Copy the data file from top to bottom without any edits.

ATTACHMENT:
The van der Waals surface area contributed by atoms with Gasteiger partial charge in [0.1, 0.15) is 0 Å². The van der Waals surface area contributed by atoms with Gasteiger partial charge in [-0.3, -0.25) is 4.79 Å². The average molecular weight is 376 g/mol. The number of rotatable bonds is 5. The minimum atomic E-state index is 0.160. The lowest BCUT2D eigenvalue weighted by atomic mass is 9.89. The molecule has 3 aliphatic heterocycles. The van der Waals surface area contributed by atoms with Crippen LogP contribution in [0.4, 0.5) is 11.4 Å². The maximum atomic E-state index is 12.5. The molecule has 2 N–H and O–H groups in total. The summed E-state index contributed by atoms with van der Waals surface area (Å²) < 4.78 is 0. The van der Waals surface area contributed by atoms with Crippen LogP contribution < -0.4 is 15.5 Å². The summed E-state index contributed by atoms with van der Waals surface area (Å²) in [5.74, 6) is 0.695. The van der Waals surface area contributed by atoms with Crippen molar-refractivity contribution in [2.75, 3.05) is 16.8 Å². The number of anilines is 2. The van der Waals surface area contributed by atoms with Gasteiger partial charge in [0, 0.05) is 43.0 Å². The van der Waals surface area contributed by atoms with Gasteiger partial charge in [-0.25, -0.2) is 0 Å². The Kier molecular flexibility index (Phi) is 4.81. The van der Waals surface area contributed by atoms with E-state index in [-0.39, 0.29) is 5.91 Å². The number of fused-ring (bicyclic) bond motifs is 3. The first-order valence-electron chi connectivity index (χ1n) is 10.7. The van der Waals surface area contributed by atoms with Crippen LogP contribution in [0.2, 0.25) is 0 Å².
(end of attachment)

The van der Waals surface area contributed by atoms with Gasteiger partial charge in [0.1, 0.15) is 0 Å². The van der Waals surface area contributed by atoms with Gasteiger partial charge in [-0.3, -0.25) is 4.79 Å². The average molecular weight is 376 g/mol. The number of rotatable bonds is 5. The minimum atomic E-state index is 0.160. The lowest BCUT2D eigenvalue weighted by atomic mass is 9.89. The molecule has 3 aliphatic heterocycles. The van der Waals surface area contributed by atoms with Crippen LogP contribution in [0.4, 0.5) is 11.4 Å². The maximum atomic E-state index is 12.5. The molecule has 2 N–H and O–H groups in total. The summed E-state index contributed by atoms with van der Waals surface area (Å²) < 4.78 is 0. The van der Waals surface area contributed by atoms with Crippen LogP contribution < -0.4 is 15.5 Å². The summed E-state index contributed by atoms with van der Waals surface area (Å²) in [5.74, 6) is 0.695. The van der Waals surface area contributed by atoms with Crippen molar-refractivity contribution in [2.75, 3.05) is 16.8 Å². The number of anilines is 2. The van der Waals surface area contributed by atoms with Gasteiger partial charge in [0, 0.05) is 43.0 Å². The van der Waals surface area contributed by atoms with Gasteiger partial charge in [-0.25, -0.2) is 0 Å². The Kier molecular flexibility index (Phi) is 4.81. The van der Waals surface area contributed by atoms with E-state index in [-0.39, 0.29) is 5.91 Å². The number of fused-ring (bicyclic) bond motifs is 3. The first-order valence-electron chi connectivity index (χ1n) is 10.7. The van der Waals surface area contributed by atoms with Crippen LogP contribution in [0.2, 0.25) is 0 Å².